Skeptical Fails and Wins This Week

Hello Skeptifans. Here’s your Fails and Wins in the media this week.

A Fighting Spirit Won’t Save Your Life
Anna sent in this Win. We often hear that positive thinking can help people recover from disease or injury faster. But there is no evidence that optimism helps at all. This story presents a quick history of the positive thinking movement, and the mental games that convince us there’s something to it.

Council committee votes to end use of fluoride in Calgary’s water

Lorne sent in this story. It looks like the anti-flouride crowd had a victory in Calgary. A council committee vote showed a big majority saying no to flouride.

Victoria citizens’ group advocates for science-based politics
David sent in this story. A Victoria based citizens group called Scientific Victoria has been trying to inject some scientific thinking into local politics. Recently they were involved with banning indoor tanning for people under 18, as well as discussing the safety of wi-fi. Check out for information on this group. And also check out It’s a site about scientists in Canadian civil service.

If only there were a shot against irrational fears
Lorne and Erik both sent in this Win. Even though Andrew Wakefield has been thoroughly discredited, the antivaxers have not stopped pushing the idea that vaccines cause autism. The article points out how this conspiracy theory seems to have taken hold in a highly educated part of the population.

That’s the Fails and Wins this week, folks. See you again next week. Don’t forget to send your links to links[AT]skepticnorth[DOT]com.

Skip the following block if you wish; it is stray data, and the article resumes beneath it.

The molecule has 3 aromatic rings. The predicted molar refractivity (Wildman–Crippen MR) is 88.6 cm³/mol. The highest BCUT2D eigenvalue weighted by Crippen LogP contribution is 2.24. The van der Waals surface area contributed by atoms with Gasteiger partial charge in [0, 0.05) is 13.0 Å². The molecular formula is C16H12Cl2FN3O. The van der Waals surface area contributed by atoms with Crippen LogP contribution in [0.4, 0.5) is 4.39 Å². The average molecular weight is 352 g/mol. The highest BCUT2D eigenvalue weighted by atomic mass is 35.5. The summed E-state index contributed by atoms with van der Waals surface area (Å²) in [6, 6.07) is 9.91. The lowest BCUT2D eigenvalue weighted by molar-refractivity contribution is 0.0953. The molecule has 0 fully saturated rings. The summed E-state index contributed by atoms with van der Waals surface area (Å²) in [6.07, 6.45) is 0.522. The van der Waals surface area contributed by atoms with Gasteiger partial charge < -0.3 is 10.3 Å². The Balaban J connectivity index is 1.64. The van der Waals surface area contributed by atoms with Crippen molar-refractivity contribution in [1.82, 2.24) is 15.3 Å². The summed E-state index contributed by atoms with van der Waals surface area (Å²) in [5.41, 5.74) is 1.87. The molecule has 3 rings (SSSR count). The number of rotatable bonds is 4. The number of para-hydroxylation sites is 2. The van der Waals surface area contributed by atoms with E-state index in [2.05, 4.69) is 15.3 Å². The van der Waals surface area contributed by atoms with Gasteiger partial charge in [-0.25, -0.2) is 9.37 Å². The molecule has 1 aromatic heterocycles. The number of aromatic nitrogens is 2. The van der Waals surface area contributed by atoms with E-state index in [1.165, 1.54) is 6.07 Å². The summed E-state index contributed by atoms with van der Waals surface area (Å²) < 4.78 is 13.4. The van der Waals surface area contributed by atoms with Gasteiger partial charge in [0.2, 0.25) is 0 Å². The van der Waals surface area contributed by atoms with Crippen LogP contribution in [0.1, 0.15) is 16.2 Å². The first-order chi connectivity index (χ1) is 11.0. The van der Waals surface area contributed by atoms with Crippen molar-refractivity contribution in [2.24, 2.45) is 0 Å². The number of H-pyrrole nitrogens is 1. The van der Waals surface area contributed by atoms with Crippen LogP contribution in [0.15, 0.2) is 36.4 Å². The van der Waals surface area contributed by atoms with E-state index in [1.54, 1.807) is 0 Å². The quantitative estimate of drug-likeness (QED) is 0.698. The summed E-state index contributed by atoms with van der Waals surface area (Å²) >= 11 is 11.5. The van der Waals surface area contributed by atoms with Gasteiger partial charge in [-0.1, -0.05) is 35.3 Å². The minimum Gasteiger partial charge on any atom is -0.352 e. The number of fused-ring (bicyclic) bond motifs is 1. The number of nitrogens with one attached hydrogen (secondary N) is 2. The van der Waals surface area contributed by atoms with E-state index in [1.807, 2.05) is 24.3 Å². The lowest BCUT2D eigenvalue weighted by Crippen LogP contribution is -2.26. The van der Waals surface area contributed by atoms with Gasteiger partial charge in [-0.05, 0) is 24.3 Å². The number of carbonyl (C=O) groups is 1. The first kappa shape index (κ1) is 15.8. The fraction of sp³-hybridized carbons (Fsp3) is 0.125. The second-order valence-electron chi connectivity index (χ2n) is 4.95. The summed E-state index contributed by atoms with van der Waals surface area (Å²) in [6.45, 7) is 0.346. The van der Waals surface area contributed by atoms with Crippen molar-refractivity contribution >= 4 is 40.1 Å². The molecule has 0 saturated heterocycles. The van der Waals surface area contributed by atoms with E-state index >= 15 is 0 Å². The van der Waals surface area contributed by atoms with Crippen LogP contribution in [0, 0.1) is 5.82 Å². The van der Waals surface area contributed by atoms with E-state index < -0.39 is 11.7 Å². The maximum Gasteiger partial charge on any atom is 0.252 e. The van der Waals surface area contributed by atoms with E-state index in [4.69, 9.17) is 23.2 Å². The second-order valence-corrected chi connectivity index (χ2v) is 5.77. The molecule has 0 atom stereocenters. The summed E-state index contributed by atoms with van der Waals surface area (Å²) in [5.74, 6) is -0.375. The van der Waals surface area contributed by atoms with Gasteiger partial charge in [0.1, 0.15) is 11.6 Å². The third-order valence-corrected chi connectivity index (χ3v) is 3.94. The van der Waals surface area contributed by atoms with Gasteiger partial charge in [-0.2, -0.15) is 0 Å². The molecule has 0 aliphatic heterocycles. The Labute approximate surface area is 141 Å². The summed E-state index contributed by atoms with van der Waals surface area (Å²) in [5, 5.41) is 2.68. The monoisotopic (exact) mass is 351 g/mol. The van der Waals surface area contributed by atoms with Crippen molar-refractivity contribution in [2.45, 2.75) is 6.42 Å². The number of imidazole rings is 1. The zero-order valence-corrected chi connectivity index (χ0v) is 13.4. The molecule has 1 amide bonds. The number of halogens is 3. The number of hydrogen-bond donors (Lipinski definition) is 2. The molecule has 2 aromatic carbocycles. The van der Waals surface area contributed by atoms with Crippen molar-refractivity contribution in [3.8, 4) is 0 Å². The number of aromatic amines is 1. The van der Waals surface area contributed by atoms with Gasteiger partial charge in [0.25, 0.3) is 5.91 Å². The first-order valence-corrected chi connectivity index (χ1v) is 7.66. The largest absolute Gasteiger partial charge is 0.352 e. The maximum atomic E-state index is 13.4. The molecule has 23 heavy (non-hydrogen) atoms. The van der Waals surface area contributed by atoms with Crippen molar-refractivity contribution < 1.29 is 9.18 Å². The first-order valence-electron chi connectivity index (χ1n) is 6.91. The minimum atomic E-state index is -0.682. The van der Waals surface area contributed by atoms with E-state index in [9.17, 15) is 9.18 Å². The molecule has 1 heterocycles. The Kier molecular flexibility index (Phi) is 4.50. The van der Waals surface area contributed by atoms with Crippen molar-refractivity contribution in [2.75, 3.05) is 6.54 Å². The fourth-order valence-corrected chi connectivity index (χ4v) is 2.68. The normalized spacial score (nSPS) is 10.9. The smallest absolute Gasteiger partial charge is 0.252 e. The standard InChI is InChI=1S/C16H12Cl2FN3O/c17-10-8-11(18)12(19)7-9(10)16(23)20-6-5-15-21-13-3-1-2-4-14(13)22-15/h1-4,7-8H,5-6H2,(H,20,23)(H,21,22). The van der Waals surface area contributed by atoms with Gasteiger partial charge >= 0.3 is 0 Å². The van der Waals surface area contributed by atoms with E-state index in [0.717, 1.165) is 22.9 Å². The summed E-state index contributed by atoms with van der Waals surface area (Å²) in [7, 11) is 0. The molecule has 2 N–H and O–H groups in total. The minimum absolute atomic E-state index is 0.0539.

5 Responses to “Skeptical Fails and Wins This Week”

  1. Ian says:

    That Victoria group sounds awesome! But I’m hugely disappointed at CFI Calgary for failing to say one word about the entire fluoride debate.

    • Dean Morrison says:

      Agreed. I sent them a message on FB when the whole thing started, but there was never a call to organize. I feel kinda helpless over here; might be high time to organize a separate skeptical society, or something.

  2. Mike says:

    If only there was a shot against lousy reporting. Anti-vaxxer = Prius driving, organic eating liberals who routinely ridicule creationists? This is your version of a ‘win’? Geez, you think maybe this ‘reporter’ has some personal biases? Is that now the scientific consensus that people who drive hybrids or try to avoid consuming pesticides somehow need to be re-educated? At least she got one thing right in the sense that the Lancet deserves much of the blame for publishing the Wakefield study despite knowing from the start it had serious flaws.

  3. Composer99 says:

    Mike, Margaret Wente is a columnist, and the linked document is an opinion piece (notice how it appears in the sub-category ‘Commentary’).

    If memory serves, however, sites like Science-Based Medicine or Respectul Insolence show the data to support Wente’s contention that the majority of committed anti-vaxxers are educated, affluent, and lean “left” politically.

    Science denialism knows no ideological boundaries (although specific science denialisms tend to cluster in specific ideological spectra).


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  • Melany Hamill

    Melany proudly uses the titles of both geek and nerd. As a science-enthusiast and fan of debate, Melany likes to get her facts straight. She graduated from the University of British Columbia with a degree in Chemical Engineering. Since then her career path has meandered to its current spot as a project manager at a video game studio. Melany lives near beautiful Vancouver, British Columbia. She is not seeking treatment for her caffeine addiction.